Last week we began discussing this topic, and examined four ways to engage the disengaged learner. This week we will explore a few more ways to motivate and inspire the struggling, or disinterested online learner and dive into making content relevant to learners, fostering relationships, using brain rules, and going for some creative evaluation methods.
Most people today live in a world of projects. No matter what we do for a living, work projects are everywhere. And even life outside of work is full of projects. So if the adult life means dealing with many and various projects, and schools are supposed to prepare students for the adult life, shouldn’t they adopt a project-based approach to education?
It can be challenging when students are disengaged from an online course. Making your presence felt, designing team projects, encouraging peer review and publishing students’ work are just four ways to stimulate online learner engagement.
The Flipped Classroom is becoming a serious alternative to the traditional approach to education and is spreading in more classrooms across the world. Nevertheless, despite the continuously burgeoning popularity of the flipped classroom, there are still plenty of misconceptions about it. Here are seven of them and the reasons why all educators out there should overcome them.
As e-learning practitioners, what can we do to improve our instructional design to take cognizance of the fact that emotions play a key role in learning? And can online courses enable students to develop strategies to manage both their and others’ emotions, recognizing that it is also a key life skill required throughout their adulthood both socially, academically and financially.
With all the intricate aspects of running a school or university, combined with limited or strict budgets, professional development for teachers has often been put on the back burner. But if schools want to implement education technology in the classroom successfully, they need to understand that supporting teachers during this process is vital. PD for teachers has to be high up on the priorities list of school leadership everywhere.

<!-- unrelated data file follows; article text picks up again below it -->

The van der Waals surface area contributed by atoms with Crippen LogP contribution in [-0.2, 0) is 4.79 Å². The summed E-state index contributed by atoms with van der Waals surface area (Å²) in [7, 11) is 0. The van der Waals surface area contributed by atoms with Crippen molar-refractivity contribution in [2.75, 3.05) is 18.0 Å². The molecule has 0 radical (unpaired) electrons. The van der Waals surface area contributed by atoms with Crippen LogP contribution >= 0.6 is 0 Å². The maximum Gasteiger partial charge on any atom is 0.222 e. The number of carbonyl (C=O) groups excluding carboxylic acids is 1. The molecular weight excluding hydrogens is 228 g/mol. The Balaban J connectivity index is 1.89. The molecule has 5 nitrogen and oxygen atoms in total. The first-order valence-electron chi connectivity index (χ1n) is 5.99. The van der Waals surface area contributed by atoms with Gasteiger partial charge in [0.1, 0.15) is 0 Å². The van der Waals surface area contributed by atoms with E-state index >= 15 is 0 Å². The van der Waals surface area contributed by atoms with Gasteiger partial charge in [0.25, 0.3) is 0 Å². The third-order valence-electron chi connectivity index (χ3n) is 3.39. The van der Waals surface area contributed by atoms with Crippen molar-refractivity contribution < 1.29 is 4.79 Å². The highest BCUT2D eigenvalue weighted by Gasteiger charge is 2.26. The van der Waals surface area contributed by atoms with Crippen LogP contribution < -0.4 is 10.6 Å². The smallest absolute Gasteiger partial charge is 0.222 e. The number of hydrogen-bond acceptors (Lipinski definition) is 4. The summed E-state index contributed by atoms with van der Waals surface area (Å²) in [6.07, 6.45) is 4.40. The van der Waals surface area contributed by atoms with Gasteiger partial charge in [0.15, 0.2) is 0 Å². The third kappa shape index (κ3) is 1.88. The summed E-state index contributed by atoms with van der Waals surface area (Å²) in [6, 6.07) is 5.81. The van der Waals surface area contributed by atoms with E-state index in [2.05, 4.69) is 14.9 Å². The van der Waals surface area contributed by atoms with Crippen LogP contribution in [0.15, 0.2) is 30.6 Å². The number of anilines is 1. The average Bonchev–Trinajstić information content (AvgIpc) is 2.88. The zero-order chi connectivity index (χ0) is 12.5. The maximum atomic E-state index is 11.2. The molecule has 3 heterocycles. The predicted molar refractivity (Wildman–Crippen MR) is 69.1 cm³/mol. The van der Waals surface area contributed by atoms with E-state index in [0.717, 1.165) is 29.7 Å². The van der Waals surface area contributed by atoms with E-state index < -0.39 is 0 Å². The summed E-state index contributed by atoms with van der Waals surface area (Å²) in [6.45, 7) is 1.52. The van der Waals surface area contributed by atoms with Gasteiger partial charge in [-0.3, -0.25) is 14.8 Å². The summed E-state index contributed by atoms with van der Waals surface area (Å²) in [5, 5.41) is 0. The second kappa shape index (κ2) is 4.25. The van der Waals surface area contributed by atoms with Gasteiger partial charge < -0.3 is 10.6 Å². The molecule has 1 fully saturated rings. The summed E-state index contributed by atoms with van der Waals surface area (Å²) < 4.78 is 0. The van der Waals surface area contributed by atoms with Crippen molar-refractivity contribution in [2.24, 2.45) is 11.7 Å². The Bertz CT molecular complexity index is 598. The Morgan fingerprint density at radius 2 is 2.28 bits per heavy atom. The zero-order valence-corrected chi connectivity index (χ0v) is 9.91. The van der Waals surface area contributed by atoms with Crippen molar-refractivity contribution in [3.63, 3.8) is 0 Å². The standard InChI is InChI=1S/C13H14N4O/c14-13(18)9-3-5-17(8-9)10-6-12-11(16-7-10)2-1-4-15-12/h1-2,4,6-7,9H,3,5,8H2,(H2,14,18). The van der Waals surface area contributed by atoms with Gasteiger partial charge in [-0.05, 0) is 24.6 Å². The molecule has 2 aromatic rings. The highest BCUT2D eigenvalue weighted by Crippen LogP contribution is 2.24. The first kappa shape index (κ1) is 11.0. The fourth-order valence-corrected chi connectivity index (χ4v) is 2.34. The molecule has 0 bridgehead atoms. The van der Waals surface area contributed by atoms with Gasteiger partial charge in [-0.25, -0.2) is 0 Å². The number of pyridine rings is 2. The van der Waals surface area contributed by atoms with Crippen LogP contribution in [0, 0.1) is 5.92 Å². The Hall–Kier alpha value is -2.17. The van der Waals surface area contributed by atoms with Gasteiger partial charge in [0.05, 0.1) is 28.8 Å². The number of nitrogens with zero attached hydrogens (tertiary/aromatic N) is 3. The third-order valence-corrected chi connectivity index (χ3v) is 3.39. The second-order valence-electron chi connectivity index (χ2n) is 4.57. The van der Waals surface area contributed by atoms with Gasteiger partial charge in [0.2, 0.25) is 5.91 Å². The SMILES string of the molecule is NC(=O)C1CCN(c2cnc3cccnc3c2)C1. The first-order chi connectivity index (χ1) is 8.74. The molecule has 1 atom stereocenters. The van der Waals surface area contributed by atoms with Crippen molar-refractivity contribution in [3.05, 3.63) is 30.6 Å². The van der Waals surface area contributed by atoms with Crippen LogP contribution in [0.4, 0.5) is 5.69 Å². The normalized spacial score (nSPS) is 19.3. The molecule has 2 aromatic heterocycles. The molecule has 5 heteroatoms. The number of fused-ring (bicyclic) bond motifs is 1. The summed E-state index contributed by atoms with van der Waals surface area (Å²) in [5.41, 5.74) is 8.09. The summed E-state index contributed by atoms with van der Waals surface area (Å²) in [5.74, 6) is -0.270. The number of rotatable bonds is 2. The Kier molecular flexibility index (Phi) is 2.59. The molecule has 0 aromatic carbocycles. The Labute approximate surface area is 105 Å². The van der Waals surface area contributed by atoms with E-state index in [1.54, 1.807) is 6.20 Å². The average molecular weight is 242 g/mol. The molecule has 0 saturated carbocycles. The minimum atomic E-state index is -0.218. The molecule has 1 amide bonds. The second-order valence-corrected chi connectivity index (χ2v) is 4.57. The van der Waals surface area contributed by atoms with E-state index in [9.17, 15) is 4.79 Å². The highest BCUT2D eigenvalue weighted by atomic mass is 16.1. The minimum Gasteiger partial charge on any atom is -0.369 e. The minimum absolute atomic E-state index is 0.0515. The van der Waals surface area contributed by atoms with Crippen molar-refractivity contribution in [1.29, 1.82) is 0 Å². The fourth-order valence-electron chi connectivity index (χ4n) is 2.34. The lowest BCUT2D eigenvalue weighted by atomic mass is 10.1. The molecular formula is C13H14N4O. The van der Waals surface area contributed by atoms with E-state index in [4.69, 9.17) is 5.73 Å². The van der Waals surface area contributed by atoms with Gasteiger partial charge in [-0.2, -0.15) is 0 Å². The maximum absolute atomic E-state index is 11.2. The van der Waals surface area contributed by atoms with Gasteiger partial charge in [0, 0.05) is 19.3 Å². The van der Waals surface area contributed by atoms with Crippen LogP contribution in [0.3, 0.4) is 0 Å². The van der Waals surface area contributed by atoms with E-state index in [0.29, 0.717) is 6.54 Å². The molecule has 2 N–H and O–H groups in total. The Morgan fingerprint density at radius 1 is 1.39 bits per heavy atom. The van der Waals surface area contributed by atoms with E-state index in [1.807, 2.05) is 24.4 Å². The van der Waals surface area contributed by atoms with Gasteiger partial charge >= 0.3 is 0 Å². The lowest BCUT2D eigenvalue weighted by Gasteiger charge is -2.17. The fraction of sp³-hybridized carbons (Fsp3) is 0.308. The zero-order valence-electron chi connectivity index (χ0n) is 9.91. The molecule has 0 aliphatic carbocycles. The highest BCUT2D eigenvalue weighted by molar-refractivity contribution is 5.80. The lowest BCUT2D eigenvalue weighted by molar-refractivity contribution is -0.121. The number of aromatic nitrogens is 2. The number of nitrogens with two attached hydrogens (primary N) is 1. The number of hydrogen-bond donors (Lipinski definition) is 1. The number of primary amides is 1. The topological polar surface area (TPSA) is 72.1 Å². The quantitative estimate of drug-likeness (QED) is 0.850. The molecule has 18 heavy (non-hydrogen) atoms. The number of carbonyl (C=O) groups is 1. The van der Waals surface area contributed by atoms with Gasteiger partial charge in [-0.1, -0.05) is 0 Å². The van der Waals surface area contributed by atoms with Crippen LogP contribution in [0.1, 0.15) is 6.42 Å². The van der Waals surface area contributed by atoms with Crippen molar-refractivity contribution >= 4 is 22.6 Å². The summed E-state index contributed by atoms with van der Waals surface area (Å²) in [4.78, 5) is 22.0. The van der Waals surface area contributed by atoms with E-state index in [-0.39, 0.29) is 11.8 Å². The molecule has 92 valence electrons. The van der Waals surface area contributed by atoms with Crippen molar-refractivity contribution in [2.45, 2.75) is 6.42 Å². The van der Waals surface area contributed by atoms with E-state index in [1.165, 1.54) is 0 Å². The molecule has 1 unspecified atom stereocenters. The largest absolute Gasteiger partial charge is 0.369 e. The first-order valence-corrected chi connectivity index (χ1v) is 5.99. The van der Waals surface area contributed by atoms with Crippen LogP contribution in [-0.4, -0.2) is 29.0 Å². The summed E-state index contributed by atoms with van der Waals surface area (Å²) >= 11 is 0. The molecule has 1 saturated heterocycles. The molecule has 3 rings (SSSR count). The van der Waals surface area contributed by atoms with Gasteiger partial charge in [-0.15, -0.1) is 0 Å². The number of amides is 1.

It is easy to forget, amid the near mania associated with college admissions and acceptance, that many students do not have the aptitude or indeed funding to attend college, and will need to work directly after 12th grade. It is rewarding to know that when focusing on developing workplace skills like teamwork and problem solving we are not only creating employees, but ultimately well-rounded adults.
Students may be the focus of education and schools may be the providers of education, but the role of the teacher in modern learning organizations needs not to be overlooked. Teachers have to think differently, be strategic, promote innovation, know the system, accept failure, promote a learning culture, and above all, put the student and their learning needs at the heart of their teaching mission.
TPACK stands for Technological Pedagogical And Content Knowledge. The core idea behind it is that a great teacher must perfectly know (Knowledge) the subject being taught (Content), how to deliver it so that a student learns it (Pedagogy) and also how to choose and use the right technology in doing so (Technology). One thing is for sure though: educators can no longer ignore the T part of the TPACK framework.
In this final post of the mini series we’ll explore the technologies available to help turn your face-to-face (F2F) class into an online course. Once you start discovering the many features of a learning management system you will hopefully also find the process of converting your real-world course material into an online course easier.